Closing the racial wage gap: Facts, resources, & places to donate


First, and most importantly: Black Lives Matter. Period.

There are SO MANY things that need to be worked on, so many worthy causes to donate to, so many injustices that need to be made right, so many systems that need to be dismantled, examined and rebuilt. But the racial wage gap is where I’m going to start.

Here’s why:

Education and entrepreneurship happen to be my “wheelhouse” and so this is the place I feel I have the most to give. It’s also the place my “reach/influence” is the most effective because most of my readers are also women in business. Those businesses are going to grow and prosper and at some point the badass entrepreneurs reading this will need to hire a team (YAY!). When that time comes, I hope they remember this…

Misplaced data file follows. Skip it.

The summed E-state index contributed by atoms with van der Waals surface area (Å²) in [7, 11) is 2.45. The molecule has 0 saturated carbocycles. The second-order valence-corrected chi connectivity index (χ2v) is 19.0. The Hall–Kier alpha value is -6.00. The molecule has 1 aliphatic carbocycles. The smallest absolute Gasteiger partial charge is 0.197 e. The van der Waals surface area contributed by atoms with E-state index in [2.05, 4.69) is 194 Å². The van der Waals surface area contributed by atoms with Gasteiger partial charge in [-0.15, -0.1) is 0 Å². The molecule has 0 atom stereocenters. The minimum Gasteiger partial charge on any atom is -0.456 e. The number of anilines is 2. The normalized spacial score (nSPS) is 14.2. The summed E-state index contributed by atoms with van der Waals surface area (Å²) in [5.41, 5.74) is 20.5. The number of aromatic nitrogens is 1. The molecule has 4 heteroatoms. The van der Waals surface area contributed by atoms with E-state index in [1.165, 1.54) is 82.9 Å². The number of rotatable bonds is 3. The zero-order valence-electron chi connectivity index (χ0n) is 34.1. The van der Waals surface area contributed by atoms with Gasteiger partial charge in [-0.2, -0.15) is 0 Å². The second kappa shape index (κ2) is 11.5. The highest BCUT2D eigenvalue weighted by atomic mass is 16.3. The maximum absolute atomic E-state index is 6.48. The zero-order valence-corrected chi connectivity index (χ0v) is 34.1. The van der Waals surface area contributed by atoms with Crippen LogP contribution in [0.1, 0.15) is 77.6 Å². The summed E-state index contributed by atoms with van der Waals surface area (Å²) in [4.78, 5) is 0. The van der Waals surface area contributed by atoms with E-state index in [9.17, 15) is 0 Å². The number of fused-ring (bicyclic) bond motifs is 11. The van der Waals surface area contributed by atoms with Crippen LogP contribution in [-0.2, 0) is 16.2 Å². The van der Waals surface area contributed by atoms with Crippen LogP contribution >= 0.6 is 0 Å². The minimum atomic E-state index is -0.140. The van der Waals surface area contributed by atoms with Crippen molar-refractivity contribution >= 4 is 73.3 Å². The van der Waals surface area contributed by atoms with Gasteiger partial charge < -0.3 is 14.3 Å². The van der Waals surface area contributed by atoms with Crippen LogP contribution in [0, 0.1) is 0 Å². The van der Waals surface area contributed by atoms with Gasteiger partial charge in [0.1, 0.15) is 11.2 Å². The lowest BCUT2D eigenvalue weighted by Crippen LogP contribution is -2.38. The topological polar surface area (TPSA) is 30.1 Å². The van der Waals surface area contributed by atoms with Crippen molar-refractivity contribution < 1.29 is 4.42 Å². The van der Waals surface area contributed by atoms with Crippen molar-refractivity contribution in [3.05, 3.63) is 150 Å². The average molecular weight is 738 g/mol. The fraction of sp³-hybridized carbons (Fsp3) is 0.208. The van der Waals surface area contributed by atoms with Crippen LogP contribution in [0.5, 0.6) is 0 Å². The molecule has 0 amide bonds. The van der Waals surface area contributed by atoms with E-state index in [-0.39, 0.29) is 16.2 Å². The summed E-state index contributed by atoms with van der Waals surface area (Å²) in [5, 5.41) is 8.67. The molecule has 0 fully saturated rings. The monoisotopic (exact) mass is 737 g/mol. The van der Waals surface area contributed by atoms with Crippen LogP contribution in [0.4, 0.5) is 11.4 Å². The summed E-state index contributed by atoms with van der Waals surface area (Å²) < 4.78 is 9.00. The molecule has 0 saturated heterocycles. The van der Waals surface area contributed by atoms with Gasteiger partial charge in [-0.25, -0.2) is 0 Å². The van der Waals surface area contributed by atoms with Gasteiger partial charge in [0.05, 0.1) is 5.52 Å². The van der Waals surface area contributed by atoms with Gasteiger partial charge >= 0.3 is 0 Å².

On average, Black women make 39% less than white men.

On average, Black women make 21% less than white women.

On average. The higher paying the job is, the wider that wage gap becomes.

Closing the wage gap between black and white workers- and in particular, black women– is WAY too often overlooked. It’s just a fact that right now, it’s much more difficult to get access to higher education and job opportunities as a black person in America.

Right now, I’m going to talk about some actions you can take to make sure that wage gap closes.

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1) Hire black women. DUH.

Seems like a no brainer, right? But here’s the thing: when looking for job applicants, we tend to value personal recommendations over everything else. Often we are only exposed to “connections” and “acquaintances” and “friends of friends” from within our own bubble (HI! ME INCLUDED! CALLING MYSELF OUT!).

Do the work! Widen your scope! Hold actual open job interviews. Seek out, amplify, and hire Black job applicants.

By the way, this goes beyond corporate America. Have a job you need a freelancer for? Looking for a service provider? Wanting to take a class? Buying a product? Subscribing to an email list? Check and see how many people you hire/give money to on a daily basis look like you.